Writing about education today is not easy. There are many, many theories, programs, curricula and approaches vying for attention. Adding something to that mix is not necessarily productive. Yet, as a teacher, I find little in contemporary educational writing that addresses the radical challenge we encounter in children today. We live in a time in which many, if not all, the fundamental assumptions we hold concerning education must be reassessed. Why? Because the sociocultural context in which they were developed no longer exists. Our children are growing up in a world that bears little resemblance to the world that gave birth to what we tend to think of as education. Even the most radical educationalists of the past century or so could not have imagined the world we live in today.
Yet we continue to approach the question of education as though these changes were incremental rather than paradigmatic. It appears as if the ideas that we have about how education should be are so entrenched that they blind us to the shifts taking place around us. This blindness extends also to the changing nature of childhood and the contextual realities of growing up. Our inability to see beyond conventional forms and practices limits our ability to recognize and respond to new educational needs.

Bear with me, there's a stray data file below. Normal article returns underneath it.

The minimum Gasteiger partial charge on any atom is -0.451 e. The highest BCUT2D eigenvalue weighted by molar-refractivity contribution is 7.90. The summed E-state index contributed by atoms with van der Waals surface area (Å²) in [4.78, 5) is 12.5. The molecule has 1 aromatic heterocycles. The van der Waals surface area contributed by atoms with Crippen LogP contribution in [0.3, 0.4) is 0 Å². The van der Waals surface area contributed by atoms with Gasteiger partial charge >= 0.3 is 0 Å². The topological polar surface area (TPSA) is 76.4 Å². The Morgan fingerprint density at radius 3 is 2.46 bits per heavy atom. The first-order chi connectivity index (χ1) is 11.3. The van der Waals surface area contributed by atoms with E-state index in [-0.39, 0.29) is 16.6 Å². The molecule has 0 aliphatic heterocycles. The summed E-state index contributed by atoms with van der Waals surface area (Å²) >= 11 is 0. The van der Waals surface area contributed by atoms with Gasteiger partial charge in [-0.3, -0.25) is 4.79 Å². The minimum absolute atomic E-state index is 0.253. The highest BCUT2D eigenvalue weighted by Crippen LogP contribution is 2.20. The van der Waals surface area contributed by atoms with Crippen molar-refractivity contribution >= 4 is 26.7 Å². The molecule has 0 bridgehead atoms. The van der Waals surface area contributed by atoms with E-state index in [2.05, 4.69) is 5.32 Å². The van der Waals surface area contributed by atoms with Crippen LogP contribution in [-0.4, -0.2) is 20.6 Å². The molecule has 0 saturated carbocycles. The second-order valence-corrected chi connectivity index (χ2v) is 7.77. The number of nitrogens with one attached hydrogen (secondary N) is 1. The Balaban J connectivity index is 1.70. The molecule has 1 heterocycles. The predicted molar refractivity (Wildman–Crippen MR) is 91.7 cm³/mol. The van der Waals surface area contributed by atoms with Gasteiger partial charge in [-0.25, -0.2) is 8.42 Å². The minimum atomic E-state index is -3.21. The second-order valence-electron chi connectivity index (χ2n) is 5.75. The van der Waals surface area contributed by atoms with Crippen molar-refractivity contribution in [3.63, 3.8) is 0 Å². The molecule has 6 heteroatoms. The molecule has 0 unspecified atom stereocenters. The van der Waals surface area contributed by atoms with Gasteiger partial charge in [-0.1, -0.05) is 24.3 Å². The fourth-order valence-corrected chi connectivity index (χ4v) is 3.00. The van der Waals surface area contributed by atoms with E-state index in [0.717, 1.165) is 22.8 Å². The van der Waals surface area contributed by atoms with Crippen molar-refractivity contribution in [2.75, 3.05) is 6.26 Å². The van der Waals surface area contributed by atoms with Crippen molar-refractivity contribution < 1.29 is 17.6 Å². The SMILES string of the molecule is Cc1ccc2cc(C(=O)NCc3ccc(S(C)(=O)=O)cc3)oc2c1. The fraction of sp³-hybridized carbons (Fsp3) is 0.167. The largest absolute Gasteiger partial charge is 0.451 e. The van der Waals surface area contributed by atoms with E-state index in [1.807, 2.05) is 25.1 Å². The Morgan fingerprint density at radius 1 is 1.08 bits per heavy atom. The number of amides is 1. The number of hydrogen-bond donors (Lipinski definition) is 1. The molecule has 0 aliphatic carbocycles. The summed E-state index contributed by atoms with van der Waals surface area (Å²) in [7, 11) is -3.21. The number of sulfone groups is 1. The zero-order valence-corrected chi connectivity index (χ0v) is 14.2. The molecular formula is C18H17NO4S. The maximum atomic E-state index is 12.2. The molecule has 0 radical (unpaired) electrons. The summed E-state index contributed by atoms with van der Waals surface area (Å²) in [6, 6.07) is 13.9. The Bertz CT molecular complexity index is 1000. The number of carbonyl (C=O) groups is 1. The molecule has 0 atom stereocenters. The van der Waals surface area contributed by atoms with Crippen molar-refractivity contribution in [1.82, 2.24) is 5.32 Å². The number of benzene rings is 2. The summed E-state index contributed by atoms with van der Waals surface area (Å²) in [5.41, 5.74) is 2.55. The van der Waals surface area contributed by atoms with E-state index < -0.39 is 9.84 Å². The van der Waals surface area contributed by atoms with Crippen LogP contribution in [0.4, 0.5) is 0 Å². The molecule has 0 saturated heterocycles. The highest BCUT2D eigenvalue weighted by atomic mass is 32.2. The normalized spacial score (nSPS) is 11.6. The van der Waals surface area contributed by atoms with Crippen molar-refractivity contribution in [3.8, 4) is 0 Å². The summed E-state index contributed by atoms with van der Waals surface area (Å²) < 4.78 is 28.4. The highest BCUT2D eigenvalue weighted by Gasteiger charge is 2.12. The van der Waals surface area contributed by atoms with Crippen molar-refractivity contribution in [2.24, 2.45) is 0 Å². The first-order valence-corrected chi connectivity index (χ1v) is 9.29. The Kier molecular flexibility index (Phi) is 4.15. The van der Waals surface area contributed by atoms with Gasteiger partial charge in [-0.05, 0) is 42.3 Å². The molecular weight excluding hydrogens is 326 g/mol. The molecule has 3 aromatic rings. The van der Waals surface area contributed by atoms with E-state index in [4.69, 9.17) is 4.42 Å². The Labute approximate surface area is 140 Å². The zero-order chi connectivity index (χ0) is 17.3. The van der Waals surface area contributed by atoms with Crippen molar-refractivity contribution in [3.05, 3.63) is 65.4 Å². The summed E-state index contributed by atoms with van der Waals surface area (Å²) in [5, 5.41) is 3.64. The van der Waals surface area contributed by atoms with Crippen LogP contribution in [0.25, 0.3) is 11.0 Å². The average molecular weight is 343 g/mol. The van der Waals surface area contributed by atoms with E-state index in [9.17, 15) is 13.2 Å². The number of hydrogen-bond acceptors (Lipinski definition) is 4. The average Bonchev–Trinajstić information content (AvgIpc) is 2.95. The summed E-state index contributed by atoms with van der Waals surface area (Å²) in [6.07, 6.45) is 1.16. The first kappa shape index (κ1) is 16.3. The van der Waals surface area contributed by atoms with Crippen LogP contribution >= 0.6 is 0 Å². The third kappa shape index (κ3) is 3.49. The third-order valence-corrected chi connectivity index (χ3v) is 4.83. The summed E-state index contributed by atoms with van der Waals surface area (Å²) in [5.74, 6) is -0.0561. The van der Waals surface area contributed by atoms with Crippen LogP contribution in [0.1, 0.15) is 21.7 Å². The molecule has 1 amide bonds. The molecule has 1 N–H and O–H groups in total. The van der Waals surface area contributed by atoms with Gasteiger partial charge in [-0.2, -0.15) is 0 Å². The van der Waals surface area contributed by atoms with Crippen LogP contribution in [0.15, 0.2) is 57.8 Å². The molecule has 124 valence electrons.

Traditional education no longer works. The ideals that drove its development and global expansion have proven themselves empty. Education as we know it does not lead to a more human civilization. In fact, we are faced with the tragic reality that the way we are educating leads to increased levels of violence, psychological instability, and social dysfunction. Freedom and democracy have become little more than empty words, senseless acts of mayhem the order of the day. The world as we know it today is the expression of the catastrophic failure of contemporary education to nourish the growing child’s need to experience meaning and to be moved inwardly by the learning process.
It is time, as John Dewey remarked a century ago, to shift the center of gravity in the way we approach the challenge of educating our children. This shift demands a shift in the way we understand the nature of the human being, the way we understand the path of maturation a child wanders from birth to adulthood, the way we nourish the child’s soul as he or she progresses along this path.
Perhaps more than anything else, it requires us to gain a new understanding of the nature of the unfolding inner life that blossoms and bears fruit as this path unfolds.
Children are the seeds of humanity’s future. Whether they can take root and grow strong depends upon the way we nourish and protect them, the imagery we offer them to grow with, the way we enable them to encounter the world, to recognize goodness, beauty and truth, to feel wonder and respect for all that lives around them, to experience the joy of caring and the nature of responsibility.
The current obsession in the educational community on quantitative assessment, testing and tracking is a clear indication of how far away we have grown from a deep understanding of the nature of learning. Intellectual capacities are but one aspect of human nature. Narrowing educational programs to optimize intellectual performance diminishes the human being. By doing so, we tell the child that only these capacities are of significance.